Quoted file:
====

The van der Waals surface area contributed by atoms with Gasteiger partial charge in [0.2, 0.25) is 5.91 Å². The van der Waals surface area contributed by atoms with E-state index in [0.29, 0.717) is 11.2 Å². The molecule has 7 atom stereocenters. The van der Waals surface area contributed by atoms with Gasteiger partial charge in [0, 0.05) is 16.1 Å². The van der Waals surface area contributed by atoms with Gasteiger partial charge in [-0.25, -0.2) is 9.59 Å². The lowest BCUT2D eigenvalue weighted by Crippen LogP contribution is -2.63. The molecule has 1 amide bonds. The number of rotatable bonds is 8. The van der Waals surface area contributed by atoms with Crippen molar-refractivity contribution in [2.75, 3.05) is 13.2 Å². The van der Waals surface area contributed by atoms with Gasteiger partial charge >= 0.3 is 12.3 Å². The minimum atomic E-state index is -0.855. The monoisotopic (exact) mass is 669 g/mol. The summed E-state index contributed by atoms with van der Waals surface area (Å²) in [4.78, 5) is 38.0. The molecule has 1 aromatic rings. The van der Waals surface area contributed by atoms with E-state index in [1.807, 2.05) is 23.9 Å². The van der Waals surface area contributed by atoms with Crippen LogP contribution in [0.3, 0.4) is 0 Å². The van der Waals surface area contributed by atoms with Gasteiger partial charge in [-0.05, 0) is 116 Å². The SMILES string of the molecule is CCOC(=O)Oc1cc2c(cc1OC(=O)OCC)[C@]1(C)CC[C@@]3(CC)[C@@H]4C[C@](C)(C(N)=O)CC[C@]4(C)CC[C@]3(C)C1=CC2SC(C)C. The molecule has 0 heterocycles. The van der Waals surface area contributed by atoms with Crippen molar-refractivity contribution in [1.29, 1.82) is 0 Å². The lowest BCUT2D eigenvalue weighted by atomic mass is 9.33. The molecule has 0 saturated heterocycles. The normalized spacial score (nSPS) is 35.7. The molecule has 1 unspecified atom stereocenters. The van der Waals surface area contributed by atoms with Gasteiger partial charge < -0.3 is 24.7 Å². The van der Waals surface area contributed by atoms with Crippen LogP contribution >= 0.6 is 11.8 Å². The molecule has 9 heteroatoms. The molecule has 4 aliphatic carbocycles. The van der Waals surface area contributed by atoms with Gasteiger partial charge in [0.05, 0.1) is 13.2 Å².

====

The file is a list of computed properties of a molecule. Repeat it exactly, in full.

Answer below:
The van der Waals surface area contributed by atoms with Gasteiger partial charge in [0.2, 0.25) is 5.91 Å². The van der Waals surface area contributed by atoms with E-state index in [0.29, 0.717) is 11.2 Å². The molecule has 7 atom stereocenters. The van der Waals surface area contributed by atoms with Gasteiger partial charge in [0, 0.05) is 16.1 Å². The van der Waals surface area contributed by atoms with Gasteiger partial charge in [-0.25, -0.2) is 9.59 Å². The lowest BCUT2D eigenvalue weighted by Crippen LogP contribution is -2.63. The molecule has 1 amide bonds. The number of rotatable bonds is 8. The van der Waals surface area contributed by atoms with Crippen molar-refractivity contribution in [2.75, 3.05) is 13.2 Å². The van der Waals surface area contributed by atoms with Gasteiger partial charge >= 0.3 is 12.3 Å². The minimum atomic E-state index is -0.855. The monoisotopic (exact) mass is 669 g/mol. The summed E-state index contributed by atoms with van der Waals surface area (Å²) in [4.78, 5) is 38.0. The molecule has 1 aromatic rings. The van der Waals surface area contributed by atoms with E-state index in [1.807, 2.05) is 23.9 Å². The van der Waals surface area contributed by atoms with Crippen LogP contribution in [0.3, 0.4) is 0 Å². The van der Waals surface area contributed by atoms with Gasteiger partial charge in [-0.05, 0) is 116 Å². The SMILES string of the molecule is CCOC(=O)Oc1cc2c(cc1OC(=O)OCC)[C@]1(C)CC[C@@]3(CC)[C@@H]4C[C@](C)(C(N)=O)CC[C@]4(C)CC[C@]3(C)C1=CC2SC(C)C. The molecule has 0 heterocycles. The van der Waals surface area contributed by atoms with Crippen molar-refractivity contribution in [1.29, 1.82) is 0 Å². The lowest BCUT2D eigenvalue weighted by atomic mass is 9.33. The molecule has 0 saturated heterocycles. The normalized spacial score (nSPS) is 35.7. The molecule has 1 unspecified atom stereocenters. The van der Waals surface area contributed by atoms with Gasteiger partial charge < -0.3 is 24.7 Å². The van der Waals surface area contributed by atoms with Crippen LogP contribution >= 0.6 is 11.8 Å². The molecule has 9 heteroatoms. The molecule has 4 aliphatic carbocycles. The van der Waals surface area contributed by atoms with Gasteiger partial charge in [0.05, 0.1) is 13.2 Å².